How curiosity makes us see by Annie Pesskin

The psychoanalyst Money-Kyrle (1971) defined the aim of psychoanalysis as helping a patient to face the Three Facts of Life.  They are:- 1) I was conceived as a result of two people having sex, 2) Time passes and I shall eventually die and 3) I cannot get through life on my own – I need help.  Repudiate number 1 and you are a paedophile because you do not accept there is any difference between the generations.  Refuse number 2 and you live like Miss Havisham in Dickens’ Great Expectations, living out your days in a psychic retreat where time stands still and the food prepared for your wedding banquet rots around you.  Evade number 3 and you are eating disordered, feeding an omnipotent phantasy that you don’t need anything or anyone outside yourself to survive.

How is it that the healthier among us manage to tolerate these Three Facts?  Philip Stokoe, in his stimulating book, The Curiosity Drive (Phoenix, 2021) thinks we have the Curiosity Drive to thank.  He describes this drive as a process which requires us to be continually engaged in explaining to ourselves what is happening to us.  This business of curiosity seems to be inalienably human and is indeed a characteristic we could argue our species exhibits to the nth degree. But Stokoe’s point is that while the ability to be curious is innate, our capacity to be curious is profoundly linked to our developmental trajectory – much like someone born with a musical ear only becomes a great musician through good tuition and a lot of practice.  The work to grow our curiosity, he argues, starts in the early months of life and continues until our last breath.  If all goes well, it enables two essential components of mental health: – 1) A robust sense of self and 2) the conscious ability to ‘think’ and actualize ourselves.  It would seem these components are also essential in facing Money-Kyrle’s Three Facts of Life.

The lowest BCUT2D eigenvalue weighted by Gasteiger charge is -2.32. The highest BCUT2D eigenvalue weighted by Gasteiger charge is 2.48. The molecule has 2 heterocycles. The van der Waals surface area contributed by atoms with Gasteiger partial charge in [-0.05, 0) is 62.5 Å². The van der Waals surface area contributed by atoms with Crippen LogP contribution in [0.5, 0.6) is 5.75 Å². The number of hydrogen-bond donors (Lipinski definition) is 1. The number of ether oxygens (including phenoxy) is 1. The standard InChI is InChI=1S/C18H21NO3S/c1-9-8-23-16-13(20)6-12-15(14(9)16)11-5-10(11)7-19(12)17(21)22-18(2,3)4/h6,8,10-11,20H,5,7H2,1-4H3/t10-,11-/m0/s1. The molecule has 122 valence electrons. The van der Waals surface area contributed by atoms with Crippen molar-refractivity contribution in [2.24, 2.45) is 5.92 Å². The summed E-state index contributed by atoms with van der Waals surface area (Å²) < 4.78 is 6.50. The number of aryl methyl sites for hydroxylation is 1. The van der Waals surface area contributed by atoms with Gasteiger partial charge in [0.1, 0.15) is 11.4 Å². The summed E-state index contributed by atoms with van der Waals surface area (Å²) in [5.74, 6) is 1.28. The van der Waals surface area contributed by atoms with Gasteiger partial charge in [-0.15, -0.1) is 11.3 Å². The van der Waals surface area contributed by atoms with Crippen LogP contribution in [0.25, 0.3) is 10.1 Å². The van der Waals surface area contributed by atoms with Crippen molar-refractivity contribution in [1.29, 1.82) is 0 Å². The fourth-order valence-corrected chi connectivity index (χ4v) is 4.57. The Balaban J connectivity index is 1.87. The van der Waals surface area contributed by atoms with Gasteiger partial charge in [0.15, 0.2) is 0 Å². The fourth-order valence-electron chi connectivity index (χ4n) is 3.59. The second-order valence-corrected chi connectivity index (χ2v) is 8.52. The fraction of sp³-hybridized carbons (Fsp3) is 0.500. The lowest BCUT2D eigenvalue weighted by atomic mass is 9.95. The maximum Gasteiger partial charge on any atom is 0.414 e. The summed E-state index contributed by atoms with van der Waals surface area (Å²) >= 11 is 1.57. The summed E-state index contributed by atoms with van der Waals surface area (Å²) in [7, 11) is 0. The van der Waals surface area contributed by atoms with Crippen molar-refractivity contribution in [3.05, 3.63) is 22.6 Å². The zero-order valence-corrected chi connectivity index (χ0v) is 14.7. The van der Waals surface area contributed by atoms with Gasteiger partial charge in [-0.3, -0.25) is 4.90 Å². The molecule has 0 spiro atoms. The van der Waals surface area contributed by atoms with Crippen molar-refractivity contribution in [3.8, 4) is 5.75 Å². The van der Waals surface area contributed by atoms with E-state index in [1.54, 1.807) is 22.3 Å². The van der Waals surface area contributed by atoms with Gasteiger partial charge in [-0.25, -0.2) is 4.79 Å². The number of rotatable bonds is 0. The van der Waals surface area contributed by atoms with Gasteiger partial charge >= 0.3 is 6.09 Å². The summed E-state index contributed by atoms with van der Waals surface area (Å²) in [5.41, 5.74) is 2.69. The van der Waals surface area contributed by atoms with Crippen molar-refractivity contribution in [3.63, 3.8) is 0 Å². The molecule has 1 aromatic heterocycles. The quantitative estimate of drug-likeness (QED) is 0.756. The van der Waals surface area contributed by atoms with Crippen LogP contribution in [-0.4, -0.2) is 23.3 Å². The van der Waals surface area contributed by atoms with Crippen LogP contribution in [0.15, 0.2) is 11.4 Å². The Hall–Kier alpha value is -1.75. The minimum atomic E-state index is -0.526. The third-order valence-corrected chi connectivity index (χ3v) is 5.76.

Wilfred Bion, the influential 20th century British psychoanalyst, talked about containment as a state of maternal reverie believing it was a process in which the caregiver turned the baby’s unprocessed experience into psychic material the baby could then use to make sense of themselves.   You will see the similarity here between Bion’s description of containment and Stokoe’s definition of the Curiosity Drive.  It is the relationship between the two that I am keen to explore in this blog post.